When my boat arrived at Naitauba, Bhagavan Adi Da, being informed very well of the timing of my arrival, was already gathered with devotees in the Giving Coat. I came directly from the boat to the Giving Coat, without even time to change my clothes or to take a shower. Bhagavan Adi Da came over and greeted me at the door of the Giving Coat. He gave me a wonderful hug. Later on, He was to comment on how “uptight” I had been at my arrival. But I was unaware of my state at that moment, and just so happy to see my Beloved Guru.

Bhagavan Adi Da was seated on a chair in the  front of the Giving Coat, and I was given help bringing in all of the things I had brought with me from California into the Giving Coat. We quickly opened the presentation box and placed it on a table in front of Bhagavan Adi Da.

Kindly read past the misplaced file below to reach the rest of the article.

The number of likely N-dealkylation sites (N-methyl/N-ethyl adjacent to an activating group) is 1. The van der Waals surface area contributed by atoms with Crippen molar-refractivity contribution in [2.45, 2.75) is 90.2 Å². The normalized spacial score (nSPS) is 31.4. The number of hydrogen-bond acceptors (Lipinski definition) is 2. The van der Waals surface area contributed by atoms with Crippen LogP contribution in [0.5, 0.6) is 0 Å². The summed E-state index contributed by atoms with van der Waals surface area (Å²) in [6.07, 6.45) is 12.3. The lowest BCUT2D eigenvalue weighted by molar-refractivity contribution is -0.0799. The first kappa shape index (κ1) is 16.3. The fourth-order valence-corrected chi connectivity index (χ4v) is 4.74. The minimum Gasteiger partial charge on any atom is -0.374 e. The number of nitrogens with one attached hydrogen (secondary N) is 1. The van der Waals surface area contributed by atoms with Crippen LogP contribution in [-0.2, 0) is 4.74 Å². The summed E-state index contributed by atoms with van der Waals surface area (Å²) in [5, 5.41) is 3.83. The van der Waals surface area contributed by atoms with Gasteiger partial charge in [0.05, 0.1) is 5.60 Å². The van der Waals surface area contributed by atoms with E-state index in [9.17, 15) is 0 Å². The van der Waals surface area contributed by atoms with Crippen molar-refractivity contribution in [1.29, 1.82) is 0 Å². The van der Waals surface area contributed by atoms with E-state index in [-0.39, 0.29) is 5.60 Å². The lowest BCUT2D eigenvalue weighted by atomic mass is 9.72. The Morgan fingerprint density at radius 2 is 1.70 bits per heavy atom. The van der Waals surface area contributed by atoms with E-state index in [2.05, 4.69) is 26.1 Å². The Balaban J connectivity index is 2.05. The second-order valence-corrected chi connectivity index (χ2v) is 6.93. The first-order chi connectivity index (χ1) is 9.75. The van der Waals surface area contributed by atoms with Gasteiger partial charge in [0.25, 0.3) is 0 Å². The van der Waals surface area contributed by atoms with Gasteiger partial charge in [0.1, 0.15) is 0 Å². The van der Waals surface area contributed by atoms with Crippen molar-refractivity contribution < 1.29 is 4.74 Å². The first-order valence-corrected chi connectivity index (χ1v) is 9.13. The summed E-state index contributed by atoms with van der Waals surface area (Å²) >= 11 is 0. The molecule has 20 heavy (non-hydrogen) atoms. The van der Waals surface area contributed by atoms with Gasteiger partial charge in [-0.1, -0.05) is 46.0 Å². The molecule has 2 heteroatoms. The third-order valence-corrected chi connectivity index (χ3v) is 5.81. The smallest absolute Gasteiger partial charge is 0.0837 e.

He removed the lid which had a picture of the Dawn Horse logos on it. Inside the box was immediately revealed a circle of beads surrounding the center where The Dawn Horse Testament was resting. Bhagavan Adi Da did a double-take to see these beads. He looked me in the eyes to get confirmation that He was in fact receiving what He thought He was receiving from seeing the strand of beads. “Yes,” I nodded my head. “Is that all of them to complete the mala?,” He asked incredulously. We had been proceeding bead by bead for years building up the mala. At this rate it was certainly many more years before the mala would be complete. And that was how we all thought it was going to progress. But here, somehow miraculously, were 55 beads to be able to complete the mala. (I had the other five beads with me as “back-ups” in case they might be needed for any reason. Adi Da asked, “Will this complete the mala?” And I happily nodded. I have watched the videotape of Bhagavan Adi Da receiving The Dawn Horse Testament and the beads. And it is one of those extraordinarily happy moments in the lifetime of Bhagavan Adi Da, where devotees brought Him a true gift. A mala of 108 round Nepalese rudraksha malas is and was unheard of. Gupta, the rudraksha dealer, said, “Don’t even talk about this.” That is the Indian way. In the West, we boldly and happily confess that Bhagavan Adi Da had now received a mala that was worthy of Him.  Here is a picture taken when Bhagavan Adi Da was looking at the beads themselves. For now, The Dawn Horse Testament remains unopened in the center of the presentation box. And the following picture is the box for The Dawn Horse Testament finally being opened.